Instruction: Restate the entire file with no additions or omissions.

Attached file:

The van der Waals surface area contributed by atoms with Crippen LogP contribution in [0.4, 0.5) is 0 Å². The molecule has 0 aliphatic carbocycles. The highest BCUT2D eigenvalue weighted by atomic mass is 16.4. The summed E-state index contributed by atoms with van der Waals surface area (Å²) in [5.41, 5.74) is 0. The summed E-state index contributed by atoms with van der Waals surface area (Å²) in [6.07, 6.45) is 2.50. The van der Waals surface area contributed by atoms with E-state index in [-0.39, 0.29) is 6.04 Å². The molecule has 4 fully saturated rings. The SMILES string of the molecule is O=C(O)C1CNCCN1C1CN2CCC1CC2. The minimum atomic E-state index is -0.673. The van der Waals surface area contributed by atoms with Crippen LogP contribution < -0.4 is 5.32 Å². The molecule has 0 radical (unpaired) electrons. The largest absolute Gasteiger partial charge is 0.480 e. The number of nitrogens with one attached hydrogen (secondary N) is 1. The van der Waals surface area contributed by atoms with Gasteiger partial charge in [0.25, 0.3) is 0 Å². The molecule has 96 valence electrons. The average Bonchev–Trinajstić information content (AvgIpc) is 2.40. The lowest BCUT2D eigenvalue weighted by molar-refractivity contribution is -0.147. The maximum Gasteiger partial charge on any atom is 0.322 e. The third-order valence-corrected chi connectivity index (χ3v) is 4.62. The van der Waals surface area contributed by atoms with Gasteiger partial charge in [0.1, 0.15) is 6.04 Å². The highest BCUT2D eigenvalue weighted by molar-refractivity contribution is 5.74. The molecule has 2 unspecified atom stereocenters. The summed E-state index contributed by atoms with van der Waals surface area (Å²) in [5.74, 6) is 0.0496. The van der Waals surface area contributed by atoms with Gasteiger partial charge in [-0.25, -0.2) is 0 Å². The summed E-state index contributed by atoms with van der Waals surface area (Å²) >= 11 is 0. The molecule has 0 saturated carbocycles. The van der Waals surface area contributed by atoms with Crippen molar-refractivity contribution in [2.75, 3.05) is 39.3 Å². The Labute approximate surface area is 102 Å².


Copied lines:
The van der Waals surface area contributed by atoms with Crippen LogP contribution in [0.4, 0.5) is 0 Å². The molecule has 0 aliphatic carbocycles. The highest BCUT2D eigenvalue weighted by atomic mass is 16.4. The summed E-state index contributed by atoms with van der Waals surface area (Å²) in [5.41, 5.74) is 0. The summed E-state index contributed by atoms with van der Waals surface area (Å²) in [6.07, 6.45) is 2.50. The van der Waals surface area contributed by atoms with E-state index in [-0.39, 0.29) is 6.04 Å². The molecule has 4 fully saturated rings. The SMILES string of the molecule is O=C(O)C1CNCCN1C1CN2CCC1CC2. The minimum atomic E-state index is -0.673. The van der Waals surface area contributed by atoms with Crippen LogP contribution < -0.4 is 5.32 Å². The molecule has 0 radical (unpaired) electrons. The largest absolute Gasteiger partial charge is 0.480 e. The number of nitrogens with one attached hydrogen (secondary N) is 1. The van der Waals surface area contributed by atoms with Gasteiger partial charge in [0.25, 0.3) is 0 Å². The molecule has 96 valence electrons. The average Bonchev–Trinajstić information content (AvgIpc) is 2.40. The lowest BCUT2D eigenvalue weighted by molar-refractivity contribution is -0.147. The maximum Gasteiger partial charge on any atom is 0.322 e. The third-order valence-corrected chi connectivity index (χ3v) is 4.62. The van der Waals surface area contributed by atoms with Gasteiger partial charge in [0.1, 0.15) is 6.04 Å². The highest BCUT2D eigenvalue weighted by molar-refractivity contribution is 5.74. The molecule has 2 unspecified atom stereocenters. The summed E-state index contributed by atoms with van der Waals surface area (Å²) in [5.74, 6) is 0.0496. The van der Waals surface area contributed by atoms with Gasteiger partial charge in [-0.25, -0.2) is 0 Å². The summed E-state index contributed by atoms with van der Waals surface area (Å²) >= 11 is 0. The molecule has 0 saturated carbocycles. The van der Waals surface area contributed by atoms with Crippen molar-refractivity contribution in [2.75, 3.05) is 39.3 Å². The Labute approximate surface area is 102 Å².